Well damn. There’s Photoshop experts and then there’s this guy. Swedish photographer Erik Johansson creates realistic photos of impossible scenes — capturing ideas, not moments.
Aug. 21 2014
Wikipedia, the online encyclopedia, has once again blocked all computers from the U.S. House of Representatives in order to stop malicious edits to popular pages on the site.
According to The Hill, Wikipedia instituted the ban on Wednesday night after users operating from the House IP address made a series of anti-trans edits to the page for Netflix series Orange is the New Black.
Anonymous users operating from the Republican-led House were persistently re-editing the page to slur trans actress Laverne Cox by mis-gendering her mentions on the show’s page. For instance, they changed Cox’s description from “real transgender woman” to “real man pretending to be a woman.”
One user in particular went on an anti-trans editing spree this week, changing entries on multiple pages related to transgenderism until Wikipedia administrators were forced to step in.
“An obvious transphobe is using this IP to edit the article on transphobia,” the Hill quoted one Wikipedia user as saying.
“I have no problem with Congressional staffers editing Wikipedia,” said another user to the anti-trans editor. “I have a problem only with YOU vandalizing Wikipedia.”
The person using the IP address responded — without revealing their identity — that the malicious edits were in fact “official business” endorsed by a member of the House. Their changes, they said, were intended to bring “fairness” to the discussion.
and these are the fucking children that run our country. this is despicable.
First of all, that first statement is an overgeneralization. Not every Chinese person is going to be skilled at math of course. It’s ignorant to go into these stereotypes.
But try this:
Read them out loud to yourself. Now look away, and spend twenty seconds memorizing that sequence before saying them out loud again.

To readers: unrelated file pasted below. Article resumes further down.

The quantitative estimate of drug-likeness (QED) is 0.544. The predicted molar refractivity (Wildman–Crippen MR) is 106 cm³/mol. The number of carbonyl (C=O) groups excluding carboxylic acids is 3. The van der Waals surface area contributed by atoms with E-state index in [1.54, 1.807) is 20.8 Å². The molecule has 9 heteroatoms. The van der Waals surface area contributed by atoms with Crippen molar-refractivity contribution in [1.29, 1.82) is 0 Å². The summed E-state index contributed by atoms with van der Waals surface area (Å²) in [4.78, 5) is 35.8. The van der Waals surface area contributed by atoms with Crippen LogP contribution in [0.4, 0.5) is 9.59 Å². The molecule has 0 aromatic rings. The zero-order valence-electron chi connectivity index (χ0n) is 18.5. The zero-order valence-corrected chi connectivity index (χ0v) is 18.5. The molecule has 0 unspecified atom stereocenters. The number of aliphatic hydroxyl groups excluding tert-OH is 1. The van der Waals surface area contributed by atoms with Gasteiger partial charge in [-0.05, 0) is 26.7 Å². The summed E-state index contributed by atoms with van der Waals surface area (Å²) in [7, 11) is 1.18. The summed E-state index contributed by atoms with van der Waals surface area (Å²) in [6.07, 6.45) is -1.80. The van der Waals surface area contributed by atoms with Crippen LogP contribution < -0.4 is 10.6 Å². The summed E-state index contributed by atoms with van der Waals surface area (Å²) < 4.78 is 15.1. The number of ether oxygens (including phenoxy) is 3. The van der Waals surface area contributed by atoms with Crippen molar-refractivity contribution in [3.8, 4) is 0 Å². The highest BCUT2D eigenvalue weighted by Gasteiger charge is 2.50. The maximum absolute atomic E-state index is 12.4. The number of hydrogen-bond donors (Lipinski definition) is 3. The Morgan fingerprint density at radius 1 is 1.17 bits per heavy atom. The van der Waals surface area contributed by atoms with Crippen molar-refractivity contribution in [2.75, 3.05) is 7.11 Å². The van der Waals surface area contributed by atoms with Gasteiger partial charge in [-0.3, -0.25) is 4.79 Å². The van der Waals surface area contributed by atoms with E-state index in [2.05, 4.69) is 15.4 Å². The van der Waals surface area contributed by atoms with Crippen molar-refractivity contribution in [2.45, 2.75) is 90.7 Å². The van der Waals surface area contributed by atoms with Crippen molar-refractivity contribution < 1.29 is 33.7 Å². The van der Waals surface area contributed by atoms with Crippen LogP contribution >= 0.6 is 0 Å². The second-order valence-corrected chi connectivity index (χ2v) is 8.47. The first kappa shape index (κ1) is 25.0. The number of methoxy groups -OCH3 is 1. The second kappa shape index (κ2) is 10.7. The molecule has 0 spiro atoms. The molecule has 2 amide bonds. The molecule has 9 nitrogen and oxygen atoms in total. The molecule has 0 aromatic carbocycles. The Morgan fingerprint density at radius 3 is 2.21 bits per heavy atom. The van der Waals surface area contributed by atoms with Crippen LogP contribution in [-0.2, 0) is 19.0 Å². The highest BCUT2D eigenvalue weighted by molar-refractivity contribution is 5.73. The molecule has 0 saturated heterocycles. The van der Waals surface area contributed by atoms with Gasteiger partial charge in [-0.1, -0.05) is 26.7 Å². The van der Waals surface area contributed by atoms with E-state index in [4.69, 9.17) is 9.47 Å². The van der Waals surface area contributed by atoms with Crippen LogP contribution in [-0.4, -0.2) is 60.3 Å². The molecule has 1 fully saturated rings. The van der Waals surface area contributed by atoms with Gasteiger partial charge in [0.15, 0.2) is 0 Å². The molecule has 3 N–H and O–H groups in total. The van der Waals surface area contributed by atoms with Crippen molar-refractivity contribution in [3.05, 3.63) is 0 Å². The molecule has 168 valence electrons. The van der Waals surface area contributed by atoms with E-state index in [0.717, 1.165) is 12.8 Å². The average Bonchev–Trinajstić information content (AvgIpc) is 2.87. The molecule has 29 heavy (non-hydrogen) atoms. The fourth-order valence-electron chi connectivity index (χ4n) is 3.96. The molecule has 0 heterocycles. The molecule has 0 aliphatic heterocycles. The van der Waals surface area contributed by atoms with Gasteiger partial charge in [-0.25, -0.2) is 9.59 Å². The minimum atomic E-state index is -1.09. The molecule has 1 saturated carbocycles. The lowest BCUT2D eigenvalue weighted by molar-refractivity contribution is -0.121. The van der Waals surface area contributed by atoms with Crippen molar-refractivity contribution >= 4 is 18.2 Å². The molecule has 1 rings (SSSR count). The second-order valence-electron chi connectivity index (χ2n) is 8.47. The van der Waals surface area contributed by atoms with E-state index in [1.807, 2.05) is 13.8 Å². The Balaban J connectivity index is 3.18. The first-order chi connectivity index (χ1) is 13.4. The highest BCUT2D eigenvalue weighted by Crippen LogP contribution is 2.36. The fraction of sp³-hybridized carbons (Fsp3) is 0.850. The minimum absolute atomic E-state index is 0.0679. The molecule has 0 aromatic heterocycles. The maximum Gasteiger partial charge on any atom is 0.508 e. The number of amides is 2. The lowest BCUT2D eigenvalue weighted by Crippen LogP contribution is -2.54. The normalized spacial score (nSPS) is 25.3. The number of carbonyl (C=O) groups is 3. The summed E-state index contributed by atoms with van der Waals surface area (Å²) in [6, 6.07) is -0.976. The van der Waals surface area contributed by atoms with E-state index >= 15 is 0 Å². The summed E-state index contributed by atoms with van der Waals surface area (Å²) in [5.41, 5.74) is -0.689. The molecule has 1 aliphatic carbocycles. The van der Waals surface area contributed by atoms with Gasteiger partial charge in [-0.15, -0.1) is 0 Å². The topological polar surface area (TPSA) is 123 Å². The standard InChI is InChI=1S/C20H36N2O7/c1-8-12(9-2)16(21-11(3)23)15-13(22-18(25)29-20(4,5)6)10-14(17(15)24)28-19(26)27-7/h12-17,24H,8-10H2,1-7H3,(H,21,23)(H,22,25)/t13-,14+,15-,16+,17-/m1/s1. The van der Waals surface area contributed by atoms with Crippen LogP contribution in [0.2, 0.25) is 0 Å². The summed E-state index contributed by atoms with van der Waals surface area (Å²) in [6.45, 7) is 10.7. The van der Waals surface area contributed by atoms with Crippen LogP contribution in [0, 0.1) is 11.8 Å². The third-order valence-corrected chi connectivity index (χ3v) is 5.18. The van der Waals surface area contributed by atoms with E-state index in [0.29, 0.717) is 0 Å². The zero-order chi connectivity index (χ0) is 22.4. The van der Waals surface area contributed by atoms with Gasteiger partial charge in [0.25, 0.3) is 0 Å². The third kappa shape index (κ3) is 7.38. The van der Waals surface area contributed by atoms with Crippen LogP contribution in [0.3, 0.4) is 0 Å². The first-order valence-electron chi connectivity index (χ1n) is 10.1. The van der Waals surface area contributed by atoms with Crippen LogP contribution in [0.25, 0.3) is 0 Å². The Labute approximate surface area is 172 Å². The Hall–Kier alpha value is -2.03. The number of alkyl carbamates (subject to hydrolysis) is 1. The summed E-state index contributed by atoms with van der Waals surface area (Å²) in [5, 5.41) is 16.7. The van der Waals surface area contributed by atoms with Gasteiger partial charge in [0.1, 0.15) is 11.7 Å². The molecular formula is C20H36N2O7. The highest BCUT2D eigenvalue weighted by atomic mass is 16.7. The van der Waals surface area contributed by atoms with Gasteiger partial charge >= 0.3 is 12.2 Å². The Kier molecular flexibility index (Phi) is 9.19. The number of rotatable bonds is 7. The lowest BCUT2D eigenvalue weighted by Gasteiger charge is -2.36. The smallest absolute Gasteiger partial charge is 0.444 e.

If you speak English, you have about a 50 percent chance of remembering that sequence perfectly If you’re Chinese, though, you’re almost certain to get it right every time.
Why is this?
One explanation is because the Chinese language allows them to read numbers faster.
Chinese number words are remarkably brief. Most of them can be said in less than 1/4th of a second (for instance, 4 is ‘si’ and 7 ‘qi’)
Their English equivalents—”four,” “seven”—are longer: pronouncing them takes about 1/3 of a second.
The English number system is also VERY illogical.
For example, right after the word 10, instead of saying one-ten, two-ten, three-ten we have different words like 11,12.
Not so in China, Japan and Korea. They have a logical counting system. Eleven is ten one. Twelve is ten two. Twenty-four is two ten four, and so on.
That difference means that Asian children learn to count much faster. Four year old Chinese children can count, on average, up to forty. American children, at that age, can only count to fifteen, and don’t reach forty until they’re 5 years old.
The regularity of their number systems also means that Asian children can perform basic functions—like addition—far more easily.
Ask an English seven-year-old to add thirty-seven plus twenty two, in her head, and she has to convert the words to numbers (37 + 22).
Ask an Asian child to add three-tens-seven and two tens-two, and no translation is necessary.
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Huh. That’s really interesting!
This makes so much more sense than the racist bullshit people come up with.
this applied to Thai language as well.
You should listen how Asian children recite the times table.
Jovan just beat up Julius with a plastic spoon because he said hell
Look at this thing